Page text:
|South African Muslims pray during the World Cup tournament [AFP]
Police were on high alert last week as thousands of ticket-holders headed to the Royal Bafokeng Stadium in South Africa's North West Province for the World Cup match between England and the US.
The town of Rustenburg, where the 42,000 seater stadium is situated, was sealed off from all non-ticket holders as security forces were on high alert due to the political realities of the teams, and violent threats that had been made.
The threats date back to April this year, when media reports claimed a North African group called al-Qaeda in the Islamic Maghreb issued a statement saying that suicide bombers planned on attacking the tournament.
In a separate incident, South African investigators went to Iraq after security forces there announced they had arrested another alleged al-Qaeda fighter who had talked to friends about attacking Danish and Dutch teams.
On top of all of this, the US state department issued a travel alert warning its citizens to be aware of increased terrorism risks during the World Cup.
South African authorities have been saying all along that threats against the tournament, as well as the generally high rate of crime in the country, are all well prepared for.
Nathi Mthethwa, the South African police minister, said last month that if any violent threats were to emerge, his forces would be ready.
Mthethwa said preparations had been under way since 2004 and have included working closely with security and intelligence agents from the US, Britain and other countries.
He also dismissed reports of violent cells and training camps in the region, after a local paper claimed that Pakistani and Somali fighters were running camps in northern Mozambique and may have crossed into South Africa.
But these words of comfort have not only been coming from the authorities - South Africa's Muslim community has also spoken out against violence and terrorism, by both organisations and states.
The community, making up only two per cent of the country's population, have also organised a campaign to welcome guests into their country and homes, actively dispelling any perceived terrorism threats.
The campaign, labelled 'SA Muslims 2010',aims to showcase Islam and Muslims in South Africa through various exhibitions, reflecting some of the community's 300-year history.
Muslims have been in the country since the mid-1600s and are well integrated.
Ahmed Shaikh, one of the co-ordinators of the project, said that the World Cup presented them with a unique opportunity to "share positive messages about Islam with diverse groups of people in a non-threatening and cordial way".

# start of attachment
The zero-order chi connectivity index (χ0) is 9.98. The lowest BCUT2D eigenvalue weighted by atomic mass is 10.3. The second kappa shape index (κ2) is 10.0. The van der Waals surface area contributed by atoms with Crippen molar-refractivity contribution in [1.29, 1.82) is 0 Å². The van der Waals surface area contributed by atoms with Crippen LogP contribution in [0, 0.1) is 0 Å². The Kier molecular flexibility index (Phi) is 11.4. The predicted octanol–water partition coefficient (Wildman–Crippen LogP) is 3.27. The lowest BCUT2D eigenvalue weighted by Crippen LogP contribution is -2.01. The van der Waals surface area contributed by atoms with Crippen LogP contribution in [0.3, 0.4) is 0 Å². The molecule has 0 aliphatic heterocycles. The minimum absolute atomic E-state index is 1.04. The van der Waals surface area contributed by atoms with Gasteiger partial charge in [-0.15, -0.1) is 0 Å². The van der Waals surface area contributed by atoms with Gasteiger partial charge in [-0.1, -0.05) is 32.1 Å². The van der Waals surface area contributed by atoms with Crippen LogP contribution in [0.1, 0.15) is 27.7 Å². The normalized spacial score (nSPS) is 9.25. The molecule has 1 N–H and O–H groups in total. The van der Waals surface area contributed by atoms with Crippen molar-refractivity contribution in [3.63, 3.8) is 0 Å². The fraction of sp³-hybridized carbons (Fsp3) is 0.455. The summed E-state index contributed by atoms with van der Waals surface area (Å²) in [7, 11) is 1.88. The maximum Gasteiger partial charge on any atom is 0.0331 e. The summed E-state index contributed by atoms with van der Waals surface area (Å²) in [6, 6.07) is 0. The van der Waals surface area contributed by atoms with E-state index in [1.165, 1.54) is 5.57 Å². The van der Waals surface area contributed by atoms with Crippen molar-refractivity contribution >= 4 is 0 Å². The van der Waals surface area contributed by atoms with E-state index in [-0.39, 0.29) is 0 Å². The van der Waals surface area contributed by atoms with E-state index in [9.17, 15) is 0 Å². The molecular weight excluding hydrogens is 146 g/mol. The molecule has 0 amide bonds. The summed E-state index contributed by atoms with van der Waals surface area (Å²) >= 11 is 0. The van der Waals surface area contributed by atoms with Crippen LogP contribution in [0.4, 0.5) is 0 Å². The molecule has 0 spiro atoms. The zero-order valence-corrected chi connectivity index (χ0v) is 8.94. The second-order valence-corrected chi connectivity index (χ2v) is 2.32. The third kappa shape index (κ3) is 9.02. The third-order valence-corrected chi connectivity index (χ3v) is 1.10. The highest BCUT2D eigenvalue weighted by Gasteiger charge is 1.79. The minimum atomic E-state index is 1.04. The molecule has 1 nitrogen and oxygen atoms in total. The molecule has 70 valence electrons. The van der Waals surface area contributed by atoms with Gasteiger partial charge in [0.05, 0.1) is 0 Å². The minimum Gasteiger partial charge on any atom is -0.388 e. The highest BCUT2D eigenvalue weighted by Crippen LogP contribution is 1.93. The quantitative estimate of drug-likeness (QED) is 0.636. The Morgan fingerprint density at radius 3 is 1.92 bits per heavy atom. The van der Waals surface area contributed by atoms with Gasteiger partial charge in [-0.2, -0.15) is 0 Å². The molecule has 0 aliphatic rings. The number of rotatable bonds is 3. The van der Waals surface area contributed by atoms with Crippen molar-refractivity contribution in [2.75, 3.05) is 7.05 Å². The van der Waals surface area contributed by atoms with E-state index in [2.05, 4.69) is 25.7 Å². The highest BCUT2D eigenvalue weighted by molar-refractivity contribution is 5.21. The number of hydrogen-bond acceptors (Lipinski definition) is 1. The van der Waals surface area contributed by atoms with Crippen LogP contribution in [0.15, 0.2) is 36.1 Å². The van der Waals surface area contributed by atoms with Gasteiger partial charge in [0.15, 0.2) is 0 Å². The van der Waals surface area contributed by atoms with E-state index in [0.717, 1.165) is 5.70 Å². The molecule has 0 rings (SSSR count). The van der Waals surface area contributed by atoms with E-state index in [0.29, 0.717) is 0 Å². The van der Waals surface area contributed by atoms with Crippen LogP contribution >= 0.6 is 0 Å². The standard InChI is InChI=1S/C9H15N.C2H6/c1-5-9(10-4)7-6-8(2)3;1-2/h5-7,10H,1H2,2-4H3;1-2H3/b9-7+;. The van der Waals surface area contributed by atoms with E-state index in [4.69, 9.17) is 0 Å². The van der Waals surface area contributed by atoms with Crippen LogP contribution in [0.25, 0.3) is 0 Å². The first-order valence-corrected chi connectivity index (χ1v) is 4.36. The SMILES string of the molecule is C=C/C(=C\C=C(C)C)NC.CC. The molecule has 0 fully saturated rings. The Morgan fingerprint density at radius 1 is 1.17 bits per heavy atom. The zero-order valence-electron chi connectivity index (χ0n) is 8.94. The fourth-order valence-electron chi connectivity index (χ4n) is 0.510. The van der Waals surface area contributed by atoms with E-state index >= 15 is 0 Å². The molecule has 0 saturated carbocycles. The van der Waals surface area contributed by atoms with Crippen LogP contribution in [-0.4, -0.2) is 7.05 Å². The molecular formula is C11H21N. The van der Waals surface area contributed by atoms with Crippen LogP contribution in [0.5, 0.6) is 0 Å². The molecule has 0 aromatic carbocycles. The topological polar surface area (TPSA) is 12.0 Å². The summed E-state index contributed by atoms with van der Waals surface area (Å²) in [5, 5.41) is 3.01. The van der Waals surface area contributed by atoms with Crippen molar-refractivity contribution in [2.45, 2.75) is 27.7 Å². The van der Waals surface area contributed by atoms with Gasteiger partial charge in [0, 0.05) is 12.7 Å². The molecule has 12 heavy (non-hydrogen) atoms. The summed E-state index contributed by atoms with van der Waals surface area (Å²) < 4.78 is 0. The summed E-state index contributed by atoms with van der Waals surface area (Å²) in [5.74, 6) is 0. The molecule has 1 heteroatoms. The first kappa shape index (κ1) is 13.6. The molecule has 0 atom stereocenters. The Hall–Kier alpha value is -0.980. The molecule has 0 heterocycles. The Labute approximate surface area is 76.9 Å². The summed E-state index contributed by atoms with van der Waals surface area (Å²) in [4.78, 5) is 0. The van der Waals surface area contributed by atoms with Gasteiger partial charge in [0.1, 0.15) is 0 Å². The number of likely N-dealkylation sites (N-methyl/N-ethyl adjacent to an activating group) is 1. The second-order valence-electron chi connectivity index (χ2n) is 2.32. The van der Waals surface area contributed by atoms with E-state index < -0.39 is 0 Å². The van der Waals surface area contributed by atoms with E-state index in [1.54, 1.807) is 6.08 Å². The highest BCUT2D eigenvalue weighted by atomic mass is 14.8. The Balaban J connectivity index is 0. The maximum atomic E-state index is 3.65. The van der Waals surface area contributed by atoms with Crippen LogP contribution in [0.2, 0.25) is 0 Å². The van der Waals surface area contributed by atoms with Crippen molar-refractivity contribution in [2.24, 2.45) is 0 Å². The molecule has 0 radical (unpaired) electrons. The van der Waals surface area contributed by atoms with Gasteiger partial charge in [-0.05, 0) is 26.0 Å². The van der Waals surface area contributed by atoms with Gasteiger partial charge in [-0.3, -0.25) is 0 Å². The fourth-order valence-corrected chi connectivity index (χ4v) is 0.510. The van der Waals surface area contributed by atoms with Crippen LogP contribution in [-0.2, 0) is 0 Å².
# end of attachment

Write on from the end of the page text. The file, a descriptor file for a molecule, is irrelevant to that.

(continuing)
"Many European countries are currently facing difficulties in regard to integration and assimilation of expatriate communities," Shaikh said.
"I think South Africans share a proud history of a multi-cultural society post-1994 which has found a good balance between racial, cultural and religious differences."
He said that the initiative would showcase the fact that South African Muslims peacefully co-exist with other communities in the country.
David Africa, an associate with Cape Town based Africa-Analysis, a security research institute, said: "We have heard of third or fourth generation Muslims in the UK, who have grown up there and yet they do not feel part of the society; they feel alienated, isolated, and subsequently turn to extremism and terrorism."
Africa said that the evolution of Islam in South Africa has been a successful story in which the community at large has isolated those wishing to commit violence.
|The South African Muslim community has isolated terrorists and shunned violence [AFP]
"Of course one cannot rule out the possibility of an attack," Africa said.
His assessment was that while there may have been some talk about attacks, it was unlikely that any significant incident would take place.
"South Africa has enough of its own home-grown militant groups of both the right-wing and Islamist type," he said.
"This makes any claim that an attack is impossible simply irresponsible, hence the preparations by the security agencies."
The US state department has listed two South African organisations that is claims were international terrorist organisations: People Against Gangsterism and Drugs (Pagad) and Qibla.